“For our industry to play this important role, and for charging to be good for consumers, the sale of electricity must be reformed such that a functioning competitive retail market for selling electricity to vehicle drivers emerges,” Walter said. “We have several impediments to that today. First, utilities hit commercial users of electricity, such as convenience and fuel retailers, with punitive demand charges. Given the large electricity demands associated with fast chargers, these demand charges overwhelm the cost of electricity and make it impossible for retailers to sell electricity and make a profit.
“Second, many utilities have had the rates they charge adjusted so that residential and business customers pay higher rates in order to underwrite the construction and operation of EV chargers. This too creates an unlevel playing field and prevents a competitive market from emerging because other businesses that deploy chargers must try to recover construction and operating costs from vehicle drivers themselves,” he said.
“Third, a handful of states still prohibit businesses from selling electricity to vehicle drivers—they only allow regulated utilities to do that. This makes businesses with chargers engage in awkward practices such as renting the chargers based on time spent at the charger rather than selling electricity. This makes for confusing experiences and stunts the growth of the market,” Walter said.
Several members of Congress in their statements and questions recognized the important role the convenience industry plays in their communities and echoed many points in Walter’s testimony. Rep. David Scott (D-GA), chairman of the House Agriculture Committee, in his opening statement stated, “As anyone who lives in a rural community knows, gas stations and convenience stores are often a pillar of these communities and are sometimes the only place for us to get food. With the ongoing investment and transition to electric vehicles, we must know what the long-term impact to these businesses will be.”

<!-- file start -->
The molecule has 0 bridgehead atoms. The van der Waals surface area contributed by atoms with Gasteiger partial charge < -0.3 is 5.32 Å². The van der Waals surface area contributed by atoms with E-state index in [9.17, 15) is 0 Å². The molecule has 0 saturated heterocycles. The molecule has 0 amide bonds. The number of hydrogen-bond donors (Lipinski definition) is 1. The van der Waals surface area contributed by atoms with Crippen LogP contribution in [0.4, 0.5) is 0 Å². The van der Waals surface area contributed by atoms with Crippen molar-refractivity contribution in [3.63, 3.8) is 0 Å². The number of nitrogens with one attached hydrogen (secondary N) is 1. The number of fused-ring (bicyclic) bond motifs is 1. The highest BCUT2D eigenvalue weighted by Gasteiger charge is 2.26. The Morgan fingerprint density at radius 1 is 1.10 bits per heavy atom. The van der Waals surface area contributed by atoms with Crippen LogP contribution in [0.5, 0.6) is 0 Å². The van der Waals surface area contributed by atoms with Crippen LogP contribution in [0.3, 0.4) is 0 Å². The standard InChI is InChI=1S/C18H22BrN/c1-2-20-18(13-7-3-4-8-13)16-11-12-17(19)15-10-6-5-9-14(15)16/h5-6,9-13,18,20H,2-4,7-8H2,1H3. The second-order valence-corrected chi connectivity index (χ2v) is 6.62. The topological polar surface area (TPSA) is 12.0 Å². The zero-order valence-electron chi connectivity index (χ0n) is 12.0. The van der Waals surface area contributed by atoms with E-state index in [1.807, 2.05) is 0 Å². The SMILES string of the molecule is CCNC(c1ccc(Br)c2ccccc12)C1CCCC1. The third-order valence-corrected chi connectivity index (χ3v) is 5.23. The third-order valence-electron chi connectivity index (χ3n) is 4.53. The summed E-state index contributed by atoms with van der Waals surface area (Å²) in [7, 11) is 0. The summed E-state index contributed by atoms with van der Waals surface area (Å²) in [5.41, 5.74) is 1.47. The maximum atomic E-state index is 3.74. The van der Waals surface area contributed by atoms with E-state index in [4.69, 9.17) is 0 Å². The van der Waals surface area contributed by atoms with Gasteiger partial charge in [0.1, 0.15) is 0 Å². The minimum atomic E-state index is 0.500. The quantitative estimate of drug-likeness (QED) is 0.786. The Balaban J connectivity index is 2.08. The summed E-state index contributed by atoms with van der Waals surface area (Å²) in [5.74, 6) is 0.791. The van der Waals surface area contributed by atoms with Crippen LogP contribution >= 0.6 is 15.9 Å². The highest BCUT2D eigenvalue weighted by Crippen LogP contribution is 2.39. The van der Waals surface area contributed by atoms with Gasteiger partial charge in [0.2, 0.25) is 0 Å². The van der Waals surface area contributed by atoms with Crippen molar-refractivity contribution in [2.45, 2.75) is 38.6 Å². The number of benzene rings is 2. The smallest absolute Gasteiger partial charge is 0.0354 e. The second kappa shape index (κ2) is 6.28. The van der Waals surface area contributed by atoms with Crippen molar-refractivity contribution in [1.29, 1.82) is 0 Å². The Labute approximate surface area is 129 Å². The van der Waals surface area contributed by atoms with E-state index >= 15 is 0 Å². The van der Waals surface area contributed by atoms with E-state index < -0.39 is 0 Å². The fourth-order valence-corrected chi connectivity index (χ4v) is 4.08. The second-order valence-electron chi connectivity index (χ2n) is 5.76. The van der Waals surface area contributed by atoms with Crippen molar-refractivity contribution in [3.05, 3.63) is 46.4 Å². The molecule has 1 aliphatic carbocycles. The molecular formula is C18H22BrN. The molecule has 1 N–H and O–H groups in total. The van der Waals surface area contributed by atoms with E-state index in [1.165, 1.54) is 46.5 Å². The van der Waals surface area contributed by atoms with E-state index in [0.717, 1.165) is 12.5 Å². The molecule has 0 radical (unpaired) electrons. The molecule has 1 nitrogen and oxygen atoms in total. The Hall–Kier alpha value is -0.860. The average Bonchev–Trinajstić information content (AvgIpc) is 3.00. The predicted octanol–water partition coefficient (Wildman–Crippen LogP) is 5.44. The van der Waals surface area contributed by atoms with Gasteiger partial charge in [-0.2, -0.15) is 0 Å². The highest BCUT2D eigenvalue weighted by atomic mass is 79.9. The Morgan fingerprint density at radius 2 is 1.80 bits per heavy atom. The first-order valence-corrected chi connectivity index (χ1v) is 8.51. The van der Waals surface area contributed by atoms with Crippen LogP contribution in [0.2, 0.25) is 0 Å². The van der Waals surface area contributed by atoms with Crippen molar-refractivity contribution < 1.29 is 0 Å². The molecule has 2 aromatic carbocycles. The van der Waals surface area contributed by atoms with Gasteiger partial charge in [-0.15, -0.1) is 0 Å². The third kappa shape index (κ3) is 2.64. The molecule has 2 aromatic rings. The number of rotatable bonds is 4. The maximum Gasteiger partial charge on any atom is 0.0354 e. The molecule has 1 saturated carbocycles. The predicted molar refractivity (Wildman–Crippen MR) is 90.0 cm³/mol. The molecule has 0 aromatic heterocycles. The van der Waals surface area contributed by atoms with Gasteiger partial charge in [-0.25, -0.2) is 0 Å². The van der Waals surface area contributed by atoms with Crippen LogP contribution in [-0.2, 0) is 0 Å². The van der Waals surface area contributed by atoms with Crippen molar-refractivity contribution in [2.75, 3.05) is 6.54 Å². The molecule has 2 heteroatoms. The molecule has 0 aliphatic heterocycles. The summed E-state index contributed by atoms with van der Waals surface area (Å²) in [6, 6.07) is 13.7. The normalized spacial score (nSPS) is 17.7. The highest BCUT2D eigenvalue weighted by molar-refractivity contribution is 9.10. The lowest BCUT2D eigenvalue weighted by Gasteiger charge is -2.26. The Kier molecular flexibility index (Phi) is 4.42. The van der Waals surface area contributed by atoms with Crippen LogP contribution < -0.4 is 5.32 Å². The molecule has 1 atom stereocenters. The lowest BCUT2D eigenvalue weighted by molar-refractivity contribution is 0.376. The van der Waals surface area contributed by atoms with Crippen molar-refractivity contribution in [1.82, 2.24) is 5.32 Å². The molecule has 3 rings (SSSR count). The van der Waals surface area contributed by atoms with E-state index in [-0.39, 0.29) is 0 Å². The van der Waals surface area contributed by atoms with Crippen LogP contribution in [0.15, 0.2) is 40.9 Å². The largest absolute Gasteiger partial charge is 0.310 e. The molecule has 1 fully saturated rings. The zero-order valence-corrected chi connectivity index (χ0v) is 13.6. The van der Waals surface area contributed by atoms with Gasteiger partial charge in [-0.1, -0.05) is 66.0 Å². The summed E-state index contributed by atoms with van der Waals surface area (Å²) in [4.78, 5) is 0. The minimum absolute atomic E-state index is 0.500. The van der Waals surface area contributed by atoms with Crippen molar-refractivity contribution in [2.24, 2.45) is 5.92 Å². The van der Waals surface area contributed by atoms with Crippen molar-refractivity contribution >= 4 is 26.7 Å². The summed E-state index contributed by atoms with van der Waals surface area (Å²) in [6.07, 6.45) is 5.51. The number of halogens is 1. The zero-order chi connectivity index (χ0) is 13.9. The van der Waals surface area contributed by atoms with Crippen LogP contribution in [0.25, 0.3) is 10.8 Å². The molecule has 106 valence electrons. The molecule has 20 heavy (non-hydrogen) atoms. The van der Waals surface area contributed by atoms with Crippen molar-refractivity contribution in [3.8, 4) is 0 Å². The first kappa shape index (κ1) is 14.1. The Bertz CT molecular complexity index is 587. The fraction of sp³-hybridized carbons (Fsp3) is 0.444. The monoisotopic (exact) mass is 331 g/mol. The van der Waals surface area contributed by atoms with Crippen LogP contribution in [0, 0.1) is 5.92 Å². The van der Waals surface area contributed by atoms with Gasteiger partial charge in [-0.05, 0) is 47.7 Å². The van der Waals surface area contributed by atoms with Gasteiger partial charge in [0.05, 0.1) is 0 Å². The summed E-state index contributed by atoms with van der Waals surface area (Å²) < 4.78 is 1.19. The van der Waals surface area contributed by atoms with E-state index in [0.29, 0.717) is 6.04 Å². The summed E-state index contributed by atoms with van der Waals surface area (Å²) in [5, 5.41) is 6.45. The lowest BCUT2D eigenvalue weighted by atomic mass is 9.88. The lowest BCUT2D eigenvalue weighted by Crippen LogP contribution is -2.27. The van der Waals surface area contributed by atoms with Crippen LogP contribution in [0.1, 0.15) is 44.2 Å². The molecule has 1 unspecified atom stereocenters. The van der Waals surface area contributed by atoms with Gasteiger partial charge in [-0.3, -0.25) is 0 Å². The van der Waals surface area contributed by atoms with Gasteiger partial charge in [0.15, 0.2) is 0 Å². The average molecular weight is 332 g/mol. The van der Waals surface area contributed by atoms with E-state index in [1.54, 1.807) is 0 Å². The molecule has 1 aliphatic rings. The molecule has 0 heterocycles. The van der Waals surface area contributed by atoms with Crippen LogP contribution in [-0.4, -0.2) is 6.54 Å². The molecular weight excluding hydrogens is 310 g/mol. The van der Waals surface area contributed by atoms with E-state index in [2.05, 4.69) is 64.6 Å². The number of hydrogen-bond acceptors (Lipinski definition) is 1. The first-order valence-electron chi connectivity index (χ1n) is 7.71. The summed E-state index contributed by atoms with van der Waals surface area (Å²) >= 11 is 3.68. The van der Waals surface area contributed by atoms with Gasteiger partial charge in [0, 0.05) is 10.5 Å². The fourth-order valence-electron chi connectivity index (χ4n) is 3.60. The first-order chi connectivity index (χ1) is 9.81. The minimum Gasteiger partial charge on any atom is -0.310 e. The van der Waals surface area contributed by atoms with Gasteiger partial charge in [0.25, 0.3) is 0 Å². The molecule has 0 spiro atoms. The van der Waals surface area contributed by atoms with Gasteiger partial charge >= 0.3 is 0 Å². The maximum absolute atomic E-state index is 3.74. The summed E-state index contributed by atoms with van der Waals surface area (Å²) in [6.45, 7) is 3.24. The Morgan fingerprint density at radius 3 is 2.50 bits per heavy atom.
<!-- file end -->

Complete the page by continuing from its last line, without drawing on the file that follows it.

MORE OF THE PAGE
Rep. Glenn “GT” Thompson (R-PA), ranking member of the House Agriculture Committee, referenced Walter’s testimony when he said that any alternatives, including electricity, should be offered in an open, competitive market and that Congress should not pick winners or losers for transportation energy. When Rep. Thompson asked Walter why it was important that any new motor vehicle fuel and energy technology is subject to an open and competitive market, Walter responded that an open market provides the lowest cost and more choice to consumers.
Several other members of the House Agriculture Committee shared the same concerns highlighted by Walter, including Rep. Randy Feenstra’s (R-IA) comments on creating an even playing field for EV charging, Rep. Sanford Bishop’s (D-GA) question on range anxiety, Rep. Julia Letlow’s (R-LA) concerns on who pays for EV charging and how can businesses make a profit, and finally Rep. Ann Kuster’s (D-NH) concerns and questions regarding creating a rate for electricity for EV charging to eliminate demand charges and excess fees on electricity.